February 2010 update: It was brought to the ISRP’s attention that our review contained comments to elements not included in the Yakama Nation’s nutrient enhancement proposal for the Methow Subbasin but instead applied to the Shoshone-Bannock Tribes’ nutrient enhancement proposal for the Salmon River Subbasin (#2008-904-00; see ISRP 2009-53). The timing of the response reviews of these similar projects overlapped. We examined our comments and re-examined the proposal and found that we incorrectly attributed some comments to the Yakama proposal on components that were only in the Shoshone-Bannock Tribes proposal. The critical and primary points of our review were correctly attributed to the Yakama’s proposal; consequently, our final recommendation is unchanged.
The mistakes in our earlier memo are corrected in the above report. Incorrect statements are indicated with red, strikeout font. Updated text is in blue font and bracketed. We apologize that our mistakes distracted from the main points of our review and are grateful the mistakes were brought to our attention.
At the Council’s June 17, 2009 request the ISRP began a review of the Yakama Nation’s Columbia River Fish Accord proposal titled Upper Columbia Nutrient Supplementation (2008-471-00). The project is intended to assess and characterize nutrient availability, and if needed the project proponents will perform controlled experimental addition of limiting nutrients to enhance natural production of anadromous salmonids and their supporting ecological functions and limnological conditions in rivers in the Methow Subbasin.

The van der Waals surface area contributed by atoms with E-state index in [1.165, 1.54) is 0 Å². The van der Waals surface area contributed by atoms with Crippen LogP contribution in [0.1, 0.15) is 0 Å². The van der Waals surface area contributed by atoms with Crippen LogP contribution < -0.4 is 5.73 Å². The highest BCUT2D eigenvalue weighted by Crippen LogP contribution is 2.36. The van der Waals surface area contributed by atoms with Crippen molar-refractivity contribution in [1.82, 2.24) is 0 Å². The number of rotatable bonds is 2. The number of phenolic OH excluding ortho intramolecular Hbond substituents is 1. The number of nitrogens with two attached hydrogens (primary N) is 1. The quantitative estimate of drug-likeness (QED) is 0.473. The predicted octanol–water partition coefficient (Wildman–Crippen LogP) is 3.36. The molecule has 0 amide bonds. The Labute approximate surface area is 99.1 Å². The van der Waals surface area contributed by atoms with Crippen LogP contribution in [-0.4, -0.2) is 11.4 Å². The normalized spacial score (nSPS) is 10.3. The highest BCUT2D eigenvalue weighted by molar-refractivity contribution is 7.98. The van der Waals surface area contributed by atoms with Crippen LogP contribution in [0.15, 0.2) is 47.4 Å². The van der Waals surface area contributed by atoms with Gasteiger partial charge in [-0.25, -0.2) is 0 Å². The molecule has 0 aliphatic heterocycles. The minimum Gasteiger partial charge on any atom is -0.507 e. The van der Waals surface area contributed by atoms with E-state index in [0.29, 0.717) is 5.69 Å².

On July 10, 2009, the ISRP released a preliminary report requesting a response on nine specific items (ISRP 2009-27). On October 26, 2009, the Council submitted the Yakama Nation’s response documents which included point-by point responses to our review comments and an updated project proposal that incorporates the responses.
The ISRP finds the proposal and response do not meet scientific review criteria. The ISRP states that the increasing popularity of trophic system enhancement as a method for increasing salmon production in the Columbia Basin indicates the need for careful assessment of the technique’s effectiveness. Unfortunately, the study described in this proposal is unlikely to improve understanding of this technique. Many of the issues that were raised in the initial set of ISRP comments were not adequately addressed in the response and would need to be addressed for this project to be technically justified.